Zig Zag with John Murray

Bucks Skeeter Yamaha

story and photos by Dan O’Sullivan

John Murray is fishing junkie. He loves to fish tournaments and anything that makes his life easier in those events is something he gravitates towards.

In the springtime, when bass are headed to the beds, on them or heading away from them, finding where they are holding can be a critical component of being successful. “Bass can be really goofy around the spawn,” said Murray. “They can be extremely aggressive, but they can also be very hard to catch because they get stressed with spawning and high pressure.”

Murray said the trick he has used for years is to toss a topwater lure or a swimbait over spawning areas, but he said he has a found a new tool; theRiver2Sea S Waver. The S Waver is a single jointed hard bodied swimbait that swims in a side to side gliding action known as an “S Action,” hence the name.

Murray said he has learned that the lure has tremendous drawing power for bass. “I’ve caught smallies and largemouth on it, but I haven’t fished any spotted bass lakes with it yet,” he said. “I know it works on them to, but I don’t just use it to catch fish, it is a great search bait as well.”
Here is when and how he employs the lure.

For the Catch
Murray said the best time to fish the S Waver as a fish catching tool is when there is some visibility in the water and some bigger bait is nearby. “I use them when there are trout present in lakes, when the Hitch are running at Clear Lake or when the Gizzard Shad are running all over the country,” he said. “The bigger size of the bait really matches the kind of baitfish that quality bass eat.”

Murray said that he prefers to use them when fish are shallow, or when they are suspended. “It really is a great lure down to about six feet,” he said. “but, if the bass are suspended off of bluffs or over main lake points, I will throw it then as well.”

He said he uses a steady, medium speed cadence to allow the lure to glide back and forth. He said there is no reason to do anything but retrieve, that the lure takes care of the action. However, he said that a stop and go retrieve, or even a slight twitch of the rod tip can make a huge difference.

“It has great dying baitfish action, and it really gets a lot of attention,” he said. “But a twitch or two never hurts anything.”

For the Search
Murray said the S Waver has become his favorite shallow water practice tool. “I use it to make fish show themselves to me,” he said. “There are times that just knowing where they are is half the battle, and this thing gets so much attention, that it makes it easier to locate big fish.”

When he is using it as a practice search lure, Murray said that he usually removes the hooks from the lure to avoid catching bass on it that strike in scouting. “They will usually just come in for a look, but sometimes they can’t help themselves,” he said. “I don’t want to catch them in practice, so I remove the hooks.”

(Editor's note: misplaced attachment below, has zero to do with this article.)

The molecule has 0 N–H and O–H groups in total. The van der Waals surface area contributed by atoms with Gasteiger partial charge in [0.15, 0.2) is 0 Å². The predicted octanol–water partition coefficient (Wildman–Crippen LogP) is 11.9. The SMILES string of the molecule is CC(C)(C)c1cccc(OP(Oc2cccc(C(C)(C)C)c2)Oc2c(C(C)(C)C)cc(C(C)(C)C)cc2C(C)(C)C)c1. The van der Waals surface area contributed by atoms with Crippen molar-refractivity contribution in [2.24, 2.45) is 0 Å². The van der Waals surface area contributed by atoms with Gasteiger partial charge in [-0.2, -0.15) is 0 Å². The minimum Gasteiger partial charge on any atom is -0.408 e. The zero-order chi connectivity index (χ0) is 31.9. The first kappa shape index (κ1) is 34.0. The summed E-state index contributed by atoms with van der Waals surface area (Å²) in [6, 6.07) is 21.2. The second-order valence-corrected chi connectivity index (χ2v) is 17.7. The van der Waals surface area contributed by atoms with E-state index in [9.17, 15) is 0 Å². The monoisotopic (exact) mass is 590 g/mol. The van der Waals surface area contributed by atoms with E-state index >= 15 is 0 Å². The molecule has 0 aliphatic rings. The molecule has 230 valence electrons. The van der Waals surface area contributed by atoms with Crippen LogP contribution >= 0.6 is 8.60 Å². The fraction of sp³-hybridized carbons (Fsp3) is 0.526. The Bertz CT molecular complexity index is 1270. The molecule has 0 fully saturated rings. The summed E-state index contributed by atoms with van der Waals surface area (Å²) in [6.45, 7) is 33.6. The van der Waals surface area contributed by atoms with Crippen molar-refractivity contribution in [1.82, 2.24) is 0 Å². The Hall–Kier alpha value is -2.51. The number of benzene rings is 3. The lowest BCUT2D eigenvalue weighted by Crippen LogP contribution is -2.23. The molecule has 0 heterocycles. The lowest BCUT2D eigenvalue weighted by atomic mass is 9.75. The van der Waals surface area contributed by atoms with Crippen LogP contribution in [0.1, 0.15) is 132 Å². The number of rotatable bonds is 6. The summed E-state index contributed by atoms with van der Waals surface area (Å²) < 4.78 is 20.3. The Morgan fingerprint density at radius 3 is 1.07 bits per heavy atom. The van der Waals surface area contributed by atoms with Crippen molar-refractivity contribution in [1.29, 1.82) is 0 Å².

When Worlds Collide
Once the tournament begins, the S Waver will be a lure he uses between areas that he has located bass, and he often picks off an extra fish or two during an event thanks to the action. “It’s kind of become my replacement bait for tough topwater times,” he said. “there are times that they won’t come all the way up to eat a topwater bait, but they’ll get this one just under the surface.”

He said that he classifies the S Waver as a swimbait, and said that it an excellent way for anglers who fear a big swimbait being too much for their lake. “Many people see a seven or eight-inch swimmer as too big for their lake,” he said. “But this is the perfect size to allow anglers to learn to use a swimbait. It is easy to fish, and really effective.”

Murray throws his S Waver on a Powell Endurance 764; a 7’6″ medium-heavy action rod with a nice tip and strong backbone. he said he prefers to use 20-pound-test Fluorocarbon spooled on an Ardent Edge Elite reel with a 6.5:1 retrieve speed.

“The combo allows me to make decent casts, and allows me to cover water and have the leverage to fight fish once they’re hooked,” he said. “It’s the perfect action for this bait.”

Urge to Experiment
Murray wanted anglers to know that this swimbait is one for all areas of the country. “So many people I hear are afraid of throwing swimbaits because they think they are too large for their area,” he said. “But when you travel the country like I do, and see the size of the baitfish in these lakes; swimbaits are going to get bites.

“Baits like the S Waver, at just over six inches, are not really any bigger than a Rover or a Spook, and can be even more effective,” he said. “They are a great way to find fish and catch bass, anglers just need to give them a try and see how easy it really is.”